- Dec 2011/Jan 2012
- Vol. 12, No. 9
How Networks Affect the Decision to Implement an EBP
A recent study published in Implementation Science explored how child welfare and other agency managers make the decision to implement an evidence-based practice (EBP). Thirty-eight administrators from 12 California counties were interviewed about multidimensional treatment foster care (MTFC), an EBP that can reduce out-of-home placement in group and residential care, substance abuse, and behavioral and emotional problems in foster youth. MTFC was gradually being implemented throughout the State.
In their interviews and through a web survey, the administrators also answered questions about their motivations to implement MTFC in their county, people who might influence their decision or other work-related decisions, their thoughts about collaboration, and similar topics.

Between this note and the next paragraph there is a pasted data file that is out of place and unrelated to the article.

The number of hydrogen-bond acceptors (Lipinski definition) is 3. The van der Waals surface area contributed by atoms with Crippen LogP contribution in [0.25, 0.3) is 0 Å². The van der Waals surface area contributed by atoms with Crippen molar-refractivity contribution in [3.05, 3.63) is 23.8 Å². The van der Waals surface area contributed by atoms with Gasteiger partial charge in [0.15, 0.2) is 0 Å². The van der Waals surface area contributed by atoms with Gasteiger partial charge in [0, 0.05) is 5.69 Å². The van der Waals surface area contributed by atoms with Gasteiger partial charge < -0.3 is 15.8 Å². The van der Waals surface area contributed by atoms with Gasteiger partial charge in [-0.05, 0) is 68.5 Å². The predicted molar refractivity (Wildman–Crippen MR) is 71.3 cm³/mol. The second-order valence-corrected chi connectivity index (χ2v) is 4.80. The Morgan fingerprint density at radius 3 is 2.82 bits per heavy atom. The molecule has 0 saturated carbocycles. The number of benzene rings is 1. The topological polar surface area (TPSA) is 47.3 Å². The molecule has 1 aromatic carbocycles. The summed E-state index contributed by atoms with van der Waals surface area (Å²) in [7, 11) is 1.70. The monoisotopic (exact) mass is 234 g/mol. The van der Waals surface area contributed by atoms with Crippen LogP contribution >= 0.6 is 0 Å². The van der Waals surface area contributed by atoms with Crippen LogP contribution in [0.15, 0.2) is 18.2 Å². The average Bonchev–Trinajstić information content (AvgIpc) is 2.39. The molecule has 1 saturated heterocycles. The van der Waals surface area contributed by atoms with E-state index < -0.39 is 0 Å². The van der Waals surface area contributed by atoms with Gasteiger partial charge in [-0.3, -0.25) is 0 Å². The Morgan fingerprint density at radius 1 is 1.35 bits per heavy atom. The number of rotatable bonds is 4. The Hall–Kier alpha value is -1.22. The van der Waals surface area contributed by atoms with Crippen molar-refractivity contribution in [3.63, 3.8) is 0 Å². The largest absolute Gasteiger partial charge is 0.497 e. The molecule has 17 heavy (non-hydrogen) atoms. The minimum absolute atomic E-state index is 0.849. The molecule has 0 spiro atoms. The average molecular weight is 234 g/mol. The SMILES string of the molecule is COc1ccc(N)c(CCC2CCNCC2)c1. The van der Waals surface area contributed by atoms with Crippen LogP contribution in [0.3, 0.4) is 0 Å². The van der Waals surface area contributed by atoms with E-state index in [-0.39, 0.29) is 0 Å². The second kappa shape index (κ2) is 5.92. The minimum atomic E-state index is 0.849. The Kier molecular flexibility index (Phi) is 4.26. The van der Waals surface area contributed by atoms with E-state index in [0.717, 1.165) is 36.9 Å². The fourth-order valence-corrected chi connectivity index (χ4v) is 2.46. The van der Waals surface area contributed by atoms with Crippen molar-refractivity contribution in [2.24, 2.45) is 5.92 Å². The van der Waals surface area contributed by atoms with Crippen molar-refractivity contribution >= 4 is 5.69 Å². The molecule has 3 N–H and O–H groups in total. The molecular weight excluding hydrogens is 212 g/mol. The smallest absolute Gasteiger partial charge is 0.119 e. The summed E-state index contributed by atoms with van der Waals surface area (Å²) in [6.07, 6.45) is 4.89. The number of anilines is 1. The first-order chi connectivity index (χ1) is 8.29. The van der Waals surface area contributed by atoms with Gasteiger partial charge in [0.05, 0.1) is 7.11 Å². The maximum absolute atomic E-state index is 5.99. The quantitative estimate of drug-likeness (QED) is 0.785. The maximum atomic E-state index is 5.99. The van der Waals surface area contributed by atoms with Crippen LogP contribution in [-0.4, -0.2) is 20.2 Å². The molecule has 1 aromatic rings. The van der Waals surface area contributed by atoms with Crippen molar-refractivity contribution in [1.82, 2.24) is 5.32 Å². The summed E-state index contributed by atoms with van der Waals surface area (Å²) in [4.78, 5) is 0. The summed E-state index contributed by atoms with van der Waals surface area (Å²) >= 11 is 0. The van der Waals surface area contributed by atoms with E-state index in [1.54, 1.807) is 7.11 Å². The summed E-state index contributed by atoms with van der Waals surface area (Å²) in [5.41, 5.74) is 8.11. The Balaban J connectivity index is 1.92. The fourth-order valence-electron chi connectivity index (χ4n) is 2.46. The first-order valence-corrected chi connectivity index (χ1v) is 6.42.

The findings suggested that social networking positively affected the implementation of MTFC in two ways:
- Through successful collaborations
- By providing the information and support necessary for implementation
The data revealed that the administrators were part of networks based on their work roles, responsibilities, geography, and friendship. Their networks included people in the same agency and county, counterparts in other agencies, community-based providers, and community advocates. These networks exposed the administrators to information that influenced their decision to implement MTFC.
The counties that tended to be further along in their implementation of MTFC were larger and urban and received more "nominations" by others in their network. They also tended to have greater connectivity across counties.
The study's authors discuss their findings in terms of the contexts in which networks influence the implementation of EBPs.
The complete study, "Social Networks and Implementation of Evidence-Based Practices in Public Youth-Serving Systems: A Mixed Methods Study," by Lawrence Palinkas, Ian Holloway, Eric Rice, Dahlia Fuentes, Qiaobing Wu, and Patricia Chamberlain, was published in Implementation Science in September 2011 (Vol. 6:113) and is available on the journal website: